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Grand Theft Auto

The case that started me on the path to founding the Center for Class Action Fairness is now over: plaintiffs voluntarily dismissed their appeal last week after voluntarily dismissing the court case February 22, giving up any shot at the $1 million in attorneys’ fees they had negotiated for themselves.

And if you’re on Facebook, do become a fan of the Center for Class Action Fairness so you can keep up with us and others can learn about it.


With a million dollars of attorneys’ fees at stake, the trial lawyers in the infamous Grand Theft Auto case appealed the lower court decertification ruling to the Second Circuit.

In response, I filed this brief today.


The latest issue of the Federalist Society’s Class Action Watch has many articles of interest to Overlawyered readers:

  • William E. Thomson & Kahn A. Scolnick on the Exxon Shipping case;
  • Jimmy Cline on Arkansas’s disregard for class action certification standards;
  • Jim Copland on the “Colossus” class action;
  • Laurel Harbour on the New Jersey Supreme Court decision on medical monitoring class actions;
  • Lyle Roberts on lead-counsel selection in securities class actions;
  • Mark A. Behrens & Frank Cruz-Alvarez on the lead paint public nuisance decision by the Rhode Island Supreme Court; and
  • Andrew Grossman, extensively citing to Overlawyered and my brief in discussing the Grand Theft Auto class action settlement rejection.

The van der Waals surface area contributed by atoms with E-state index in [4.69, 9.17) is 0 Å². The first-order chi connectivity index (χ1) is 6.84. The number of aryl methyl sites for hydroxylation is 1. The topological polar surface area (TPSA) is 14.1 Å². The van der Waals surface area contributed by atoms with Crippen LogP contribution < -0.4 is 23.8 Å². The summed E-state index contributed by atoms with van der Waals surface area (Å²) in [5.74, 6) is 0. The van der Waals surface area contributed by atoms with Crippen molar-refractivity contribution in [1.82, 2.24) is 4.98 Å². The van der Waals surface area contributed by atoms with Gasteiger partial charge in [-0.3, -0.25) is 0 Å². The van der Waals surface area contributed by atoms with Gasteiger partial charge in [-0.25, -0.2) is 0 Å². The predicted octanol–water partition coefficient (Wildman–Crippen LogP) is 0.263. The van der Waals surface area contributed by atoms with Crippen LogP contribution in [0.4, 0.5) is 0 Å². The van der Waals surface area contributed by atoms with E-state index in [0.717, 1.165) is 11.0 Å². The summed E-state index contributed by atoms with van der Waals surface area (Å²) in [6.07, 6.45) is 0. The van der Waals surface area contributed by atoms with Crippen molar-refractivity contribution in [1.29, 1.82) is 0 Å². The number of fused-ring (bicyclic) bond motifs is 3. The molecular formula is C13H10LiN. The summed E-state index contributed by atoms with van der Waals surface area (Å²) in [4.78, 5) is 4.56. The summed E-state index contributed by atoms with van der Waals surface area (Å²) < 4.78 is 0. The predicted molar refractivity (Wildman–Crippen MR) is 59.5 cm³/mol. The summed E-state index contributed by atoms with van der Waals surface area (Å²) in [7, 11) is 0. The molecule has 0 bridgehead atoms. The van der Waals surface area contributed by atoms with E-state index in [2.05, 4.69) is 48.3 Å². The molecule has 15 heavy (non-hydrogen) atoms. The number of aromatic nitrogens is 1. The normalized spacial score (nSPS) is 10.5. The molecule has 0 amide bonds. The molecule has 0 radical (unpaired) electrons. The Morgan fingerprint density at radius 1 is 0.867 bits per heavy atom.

Yesterday, Judge Shirley Wohl Kram filed a 58-page decision in the Grand Theft Auto class action. How did she decide?

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The hearing is in a New York City courtroom this morning, and the NY Times is there, complete with a photo of me.

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Full proof that I don’t think all pro se representation is a bad thing: Following up our previous discussion of the GTA class action settlement and my objection: This morning, Friday, June 6, I filed this brief (which unlike the previous brief, I wrote myself), in opposition to the plaintiffs’ motions for court approval of the settlement and attorneys’ fees, in the Southern District of New York and served it upon counsel. With luck, I didn’t file the wrong brief.

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This weekend’s post on my objection to the Grand Theft Auto “hot coffee mod” class action settlement drew commentary and link-love from GamePolitics, Escapist, and Above the Law.  Sadly, no one has updated the Wikipedia page.

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We now know how many people signed up for the Grand Theft Auto: San Andreas class action settlement out of the millions of members in the purported class.

Tier 1 (up to $35.00) (no exchange required): 416
Tier 2 (up to $17.50) (exchange required): 22
Tier 3 ($10.00) (exchange required): 131
Tier 4 ($5.00) (no exchange required): 2,050
Disc Exchange w/o cash: 57

2676 total claimants, receiving a total cash value of at most $26,505, though likely even less than that, given that the plaintiffs’ attorneys record no actual cash distribution.

The seven “representative” class members are asking for approval to receive another $24,500, or nearly half of the total cash recovery.

Of course, as we’ve discussed, none of these people had a legitimate cause of action or suffered any legally cognizable injury. But how much are the plaintiffs’ attorneys (from thirteen different offices of twelve different law firms!) asking for for this travesty of a lawsuit and settlement–one that was entirely redundant of the taxpayer-funded investigation conducted by the Los Angeles district attorney? They claim their time devoted to the litigation was worth $1,317,433, but are “generously” claiming a 28% discount for a total fees-and-costs request of $1 million.